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Macy’s Pledging Item-Level RFID Chain-Wide By 2013

September 28th, 2011

Still, it wouldn’t be the effortless instant search described in limitless item-level RFID PowerPoint presentations. “You’d have to have the gun, know the UPC and you’d need to generally know which rack” the garment is likely in, Connell said.

The launch will officially start next year and “will be in size-intensive replenishment categories such as men’s furnishings, intimate apparel, men’s slacks, denim and women’s shoes in each store nationwide. Macy’s and Bloomingdale’s private brands are included in the initiative,” said a Macy’s statement. “This will enable multiple counts throughout the year compared with the current practice of taking a physical inventory once a year.”

Greg Buzek, president of the IHL retail research group, said he thought it was a good move, if not a bit overdue. “I guess my first reaction is that it is about time,” he said. “RFID at the item level has tremendous benefits, particularly for retailers that focus on soft-goods products, because issues of interference that plague many hard goods and food items do not exist. Using the technology to streamline the supply chain, to locate products within the store that are on the wrong shelves, in dressing rooms, while providing a better inventory account has a direct impact on sales.”

IHL has reported 25 percent item sales boosts “for tagged items in certain categories simply because there is a better chance the inventory is on the rack where the customer is looking for it. Because these are passive tags, however, the actual benefits will come down to store execution of fixing any issues at the store level,” Buzek said. “Combined with a strong task-management platform, this installation can provide a powerful return for Macy’s and a competitive advantage in in-stock position over its competitors.”

On the other hand, given that the goal—after two years—is to impact only 30 percent of products, that limits how far this can go. “For example, it can’t be a replacement for EAS,” Buzek said. “It’s really just a large-scale beta test.”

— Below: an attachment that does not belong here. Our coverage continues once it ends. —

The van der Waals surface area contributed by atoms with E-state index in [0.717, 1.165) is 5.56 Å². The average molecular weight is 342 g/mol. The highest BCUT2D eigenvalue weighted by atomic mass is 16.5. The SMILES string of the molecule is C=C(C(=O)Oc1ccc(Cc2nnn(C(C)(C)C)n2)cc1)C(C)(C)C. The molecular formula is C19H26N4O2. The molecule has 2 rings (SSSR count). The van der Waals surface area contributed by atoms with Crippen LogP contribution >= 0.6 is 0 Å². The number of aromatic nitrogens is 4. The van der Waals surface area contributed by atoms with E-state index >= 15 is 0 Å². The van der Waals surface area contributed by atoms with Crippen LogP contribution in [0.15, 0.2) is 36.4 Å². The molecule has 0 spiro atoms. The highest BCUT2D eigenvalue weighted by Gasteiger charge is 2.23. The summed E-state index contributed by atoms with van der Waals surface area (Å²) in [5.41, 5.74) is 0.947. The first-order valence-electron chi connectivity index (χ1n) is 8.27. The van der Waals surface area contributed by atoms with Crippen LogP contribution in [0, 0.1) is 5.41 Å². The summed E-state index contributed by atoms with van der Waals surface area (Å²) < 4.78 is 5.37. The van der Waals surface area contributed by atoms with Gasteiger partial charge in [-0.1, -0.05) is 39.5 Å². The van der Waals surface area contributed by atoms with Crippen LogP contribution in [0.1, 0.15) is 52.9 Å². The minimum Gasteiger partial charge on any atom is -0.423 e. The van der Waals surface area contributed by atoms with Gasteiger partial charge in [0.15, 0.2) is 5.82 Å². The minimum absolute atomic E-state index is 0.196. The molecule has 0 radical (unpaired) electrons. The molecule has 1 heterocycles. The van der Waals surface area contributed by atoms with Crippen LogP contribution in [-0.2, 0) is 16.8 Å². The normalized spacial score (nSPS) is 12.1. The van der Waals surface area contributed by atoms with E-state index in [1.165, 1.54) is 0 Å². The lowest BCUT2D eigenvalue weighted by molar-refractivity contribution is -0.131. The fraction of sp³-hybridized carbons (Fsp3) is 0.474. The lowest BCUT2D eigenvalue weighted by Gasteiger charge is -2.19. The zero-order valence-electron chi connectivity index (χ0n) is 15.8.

Given that much of the financial heavy-lifting here will be shouldered by manufacturers, Macy’s had to persuade quite a few of its product makers to buy in.

Connell said the core of his argument was pointing out that item-level RFID was very much in the interests of manufacturers, because the more accurate inventories mean that more purchases will be made—and made faster—to replenish products. “When you sit there and describe why this is a good thing to do, that it’s as good for the vendor as it is for Macy’s,” resistance melts, he said. “As our sales go up, our purchases go up.”

Of course, the real ROI argument is that Macy’s won’t be alone. If lots of other major chains join in—which seems likely—then the manufacturer’s investment becomes a no-brainer.

Therefore, much of this arrangement truly needs other chains to play, too. That’s certainly not out of the question, given recent item-level efforts from Wal-Mart, and J.C. Penney and LL Bean along with some creative RFID moves from Aldi.

It’s a delicate balancing act, as it will take many of the top-tier chains to make this fully profitable for suppliers. If everyone plays, this works. If just a few play, well, it really depends on who those few are. If they are sufficiently large and—this is even more critical than size—sufficiently diversified product-wise, it might work with 10 or 12 major players.

Someone has to go first in a big way. Macy’s move is the brave and the smart approach. The question remains: Will it be the right approach? And when the answer to that question relies solely on the actions of your most direct competitors, that can make for some very sleepless item-level nights.


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